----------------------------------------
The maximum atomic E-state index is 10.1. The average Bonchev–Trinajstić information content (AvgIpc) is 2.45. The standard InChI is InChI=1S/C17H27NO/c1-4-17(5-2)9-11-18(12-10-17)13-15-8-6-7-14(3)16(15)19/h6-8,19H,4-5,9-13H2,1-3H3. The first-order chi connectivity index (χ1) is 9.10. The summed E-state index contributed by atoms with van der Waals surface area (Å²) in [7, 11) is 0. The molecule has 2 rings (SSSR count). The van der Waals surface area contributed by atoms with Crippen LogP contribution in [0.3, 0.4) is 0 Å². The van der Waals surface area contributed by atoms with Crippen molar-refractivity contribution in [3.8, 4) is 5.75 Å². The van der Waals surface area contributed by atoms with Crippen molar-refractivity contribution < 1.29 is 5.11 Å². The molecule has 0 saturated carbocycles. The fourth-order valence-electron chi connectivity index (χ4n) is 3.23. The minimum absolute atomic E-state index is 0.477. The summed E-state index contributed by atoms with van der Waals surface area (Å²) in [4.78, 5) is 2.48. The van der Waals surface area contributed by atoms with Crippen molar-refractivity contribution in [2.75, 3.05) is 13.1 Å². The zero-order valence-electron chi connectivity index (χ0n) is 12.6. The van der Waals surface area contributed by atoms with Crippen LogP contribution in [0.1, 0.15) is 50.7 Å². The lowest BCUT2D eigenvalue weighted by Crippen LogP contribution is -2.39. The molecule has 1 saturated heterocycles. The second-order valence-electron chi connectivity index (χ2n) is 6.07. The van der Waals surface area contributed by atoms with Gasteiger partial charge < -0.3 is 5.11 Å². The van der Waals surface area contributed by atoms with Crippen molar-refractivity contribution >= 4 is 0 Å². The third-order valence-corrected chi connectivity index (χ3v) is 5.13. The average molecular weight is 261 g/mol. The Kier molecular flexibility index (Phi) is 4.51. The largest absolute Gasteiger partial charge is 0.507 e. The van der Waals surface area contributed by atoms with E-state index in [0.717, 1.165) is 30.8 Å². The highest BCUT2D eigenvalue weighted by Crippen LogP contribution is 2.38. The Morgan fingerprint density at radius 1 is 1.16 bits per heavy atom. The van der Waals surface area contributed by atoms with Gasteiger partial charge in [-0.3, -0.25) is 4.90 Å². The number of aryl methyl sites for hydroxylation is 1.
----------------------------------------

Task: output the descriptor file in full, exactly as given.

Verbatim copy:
The maximum atomic E-state index is 10.1. The average Bonchev–Trinajstić information content (AvgIpc) is 2.45. The standard InChI is InChI=1S/C17H27NO/c1-4-17(5-2)9-11-18(12-10-17)13-15-8-6-7-14(3)16(15)19/h6-8,19H,4-5,9-13H2,1-3H3. The first-order chi connectivity index (χ1) is 9.10. The summed E-state index contributed by atoms with van der Waals surface area (Å²) in [7, 11) is 0. The molecule has 2 rings (SSSR count). The van der Waals surface area contributed by atoms with Crippen LogP contribution in [0.3, 0.4) is 0 Å². The van der Waals surface area contributed by atoms with Crippen molar-refractivity contribution in [3.8, 4) is 5.75 Å². The van der Waals surface area contributed by atoms with Crippen molar-refractivity contribution < 1.29 is 5.11 Å². The molecule has 0 saturated carbocycles. The fourth-order valence-electron chi connectivity index (χ4n) is 3.23. The minimum absolute atomic E-state index is 0.477. The summed E-state index contributed by atoms with van der Waals surface area (Å²) in [4.78, 5) is 2.48. The van der Waals surface area contributed by atoms with Crippen molar-refractivity contribution in [2.75, 3.05) is 13.1 Å². The zero-order valence-electron chi connectivity index (χ0n) is 12.6. The van der Waals surface area contributed by atoms with Crippen LogP contribution in [0.1, 0.15) is 50.7 Å². The lowest BCUT2D eigenvalue weighted by Crippen LogP contribution is -2.39. The molecule has 1 saturated heterocycles. The second-order valence-electron chi connectivity index (χ2n) is 6.07. The van der Waals surface area contributed by atoms with Gasteiger partial charge < -0.3 is 5.11 Å². The van der Waals surface area contributed by atoms with Crippen molar-refractivity contribution >= 4 is 0 Å². The third-order valence-corrected chi connectivity index (χ3v) is 5.13. The average molecular weight is 261 g/mol. The Kier molecular flexibility index (Phi) is 4.51. The largest absolute Gasteiger partial charge is 0.507 e. The van der Waals surface area contributed by atoms with E-state index in [0.717, 1.165) is 30.8 Å². The highest BCUT2D eigenvalue weighted by Crippen LogP contribution is 2.38. The Morgan fingerprint density at radius 1 is 1.16 bits per heavy atom. The van der Waals surface area contributed by atoms with Gasteiger partial charge in [-0.3, -0.25) is 4.90 Å². The number of aryl methyl sites for hydroxylation is 1.